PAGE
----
Every game the Kings play right now is a must-win and with each loss, Luke Walton's status as coach gets more precarious.
Rumors began swirling Monday that Walton's job is in jeopardy if the Kings don't turn their season around quickly. Since then, Sacramento has beaten a rebuilding Detroit Pistons team, lost to a talented but developing Minnesota Timberwolves team and on Friday night, they were blown out of their own building by the Toronto Raptors, who were playing on the second night of a back-to-back.
Fans in Golden 1 Center were audibly frustrated with the Kings' performance in their 108-89 loss to the Raptors, booing the players and some even chanted for Walton to lose his job. Sacramento, who had Thursday off, trailed by 30 late in the second half and now sits at 6-10 with the Utah Jazz coming to town Saturday night.
"I don't think I can find an excuse in the book for this one," Kings guard Tyrese Haliburton told reporters after the loss. "They're coming off a back-to-back against a good Utah team and so no matter how long, how far our road trip has been, we had an off day yesterday, so there's no reason for there not to be pop and not be a lot of energy. But we were just awful tonight. I'm going to watch the film tonight for tomorrow and if I find a bright spot, I'll let you know. I thought we were pretty bad down the line."
The conversation with Haliburton, the second-year pro who scored just eight points Friday, quickly turned to Walton and whether the coach was to blame for the loss to the Raptors.
Haliburton was the first member of the Kings team to talk to the media Friday night, and he was quick to put the blame on the players.
"As a player, my whole life, I've felt like when I'm not winning, it's on myself," Haliburton said. "I feel like it's on us as players, that we have to be better. I thought we came in with a solid gameplan and it worked last year when we played Toronto a couple times. We started the first quarter well, but I don't think it was necessarily anything gameplan-wise. It's more execution by the players and we know we have to be better. It goes down the line. Everybody has to be better.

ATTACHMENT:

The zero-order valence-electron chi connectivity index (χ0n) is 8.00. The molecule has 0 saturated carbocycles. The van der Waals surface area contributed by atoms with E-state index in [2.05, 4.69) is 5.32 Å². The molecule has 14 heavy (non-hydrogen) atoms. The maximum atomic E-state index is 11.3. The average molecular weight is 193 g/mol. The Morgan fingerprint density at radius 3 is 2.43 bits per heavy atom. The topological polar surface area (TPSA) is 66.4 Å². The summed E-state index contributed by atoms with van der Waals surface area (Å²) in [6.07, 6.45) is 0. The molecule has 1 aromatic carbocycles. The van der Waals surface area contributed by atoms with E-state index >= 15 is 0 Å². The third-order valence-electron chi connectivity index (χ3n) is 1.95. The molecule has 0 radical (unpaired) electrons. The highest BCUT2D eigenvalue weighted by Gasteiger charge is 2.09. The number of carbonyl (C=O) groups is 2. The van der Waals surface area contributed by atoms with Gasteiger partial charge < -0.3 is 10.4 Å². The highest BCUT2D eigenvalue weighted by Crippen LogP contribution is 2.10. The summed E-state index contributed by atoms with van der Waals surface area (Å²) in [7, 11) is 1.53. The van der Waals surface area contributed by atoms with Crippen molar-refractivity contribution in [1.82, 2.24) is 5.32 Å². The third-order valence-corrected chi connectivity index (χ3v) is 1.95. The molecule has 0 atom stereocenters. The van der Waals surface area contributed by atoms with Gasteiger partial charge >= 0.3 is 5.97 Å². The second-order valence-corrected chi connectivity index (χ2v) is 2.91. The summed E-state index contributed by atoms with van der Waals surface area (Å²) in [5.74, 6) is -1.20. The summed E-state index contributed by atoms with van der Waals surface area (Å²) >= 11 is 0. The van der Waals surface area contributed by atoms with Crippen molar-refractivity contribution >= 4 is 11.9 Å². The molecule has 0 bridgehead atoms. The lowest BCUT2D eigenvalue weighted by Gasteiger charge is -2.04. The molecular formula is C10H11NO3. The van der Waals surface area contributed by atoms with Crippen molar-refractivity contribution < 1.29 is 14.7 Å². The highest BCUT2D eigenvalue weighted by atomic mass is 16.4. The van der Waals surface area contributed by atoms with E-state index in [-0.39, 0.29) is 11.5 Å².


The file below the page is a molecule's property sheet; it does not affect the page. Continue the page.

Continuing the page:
"But fans booing tonight and rightfully so the way we played. I don't think they are in the wrong for that for booing us and demanding that we play better and we have to better. They come out and support us and we have to give a better effort, have better energy and just be better."
As Walton's job hangs in the balance for a second straight season, Haliburton made clear he still supports the third-year Kings coach.
"I got his back. I'm pretty sure we all do. I know we all do," Haliburton said. "He's put a lot of time, a lot of trust into us as players and when you get that from a coach who invests in his guys, it's hard not to like him, to be honest with you. Obviously from the moment I got here in Sacramento, the Kings haven't been very successful before I got here, so there were calls and things like that. For me, I've always had his back because he's been nothing but great to me and great to these guys. It's not on him. It's not.
"He did not shoot 32 of 84 from the field. He did not shoot 64 percent from the free throw line. Our staff did not do that. That has nothing to do with it. We just have to be better down the line and guys know that."
De'Aaron Fox, the unquestioned leader of the Kings, was expected to take the next step towards stardom this season, but so far, he hasn't lived up to those expectations. In the Kings' loss Friday night, he scored a team-high 17 points on 8-of-13 shooting from field, but also was a team-worst minus-22.
When Fox finally spoke to reporters an hour after the game concluded, he wore the look of frustration on his face and his answers were brief, but like Haliburton, the 23-year-old point guard didn't want to put the blame on Walton.
"I mean, he's not out there missing box-outs or not making shots or allowing guys to get in the paint, so as a player, everybody needs to do their job at the end of the day," Fox said.
When a team with high expectations underperforms, it's natural for the job security of the coach to come into question. This isn't new for Walton, though he wishes it wasn't something his players had to deal with because it puts extra pressure on them.
"It always does. It's hard to win in this league anyway," Walton told reporters. "That's why we always talk about controlling what we can control. I appreciate their support, but I don't even want them having to think about that. I know the reality of what this league is, but we need our guys focused on what we're trying to accomplish out there."
The Kings have lost six of their last seven, and have games against Utah, the Philadelphia 76ers and the Portland Trail Blazers coming up. It's unclear what the breaking point might be for Walton and the Kings' front office, but the team's performance Friday night certainly didn't help his case, whether the effort was his fault or not.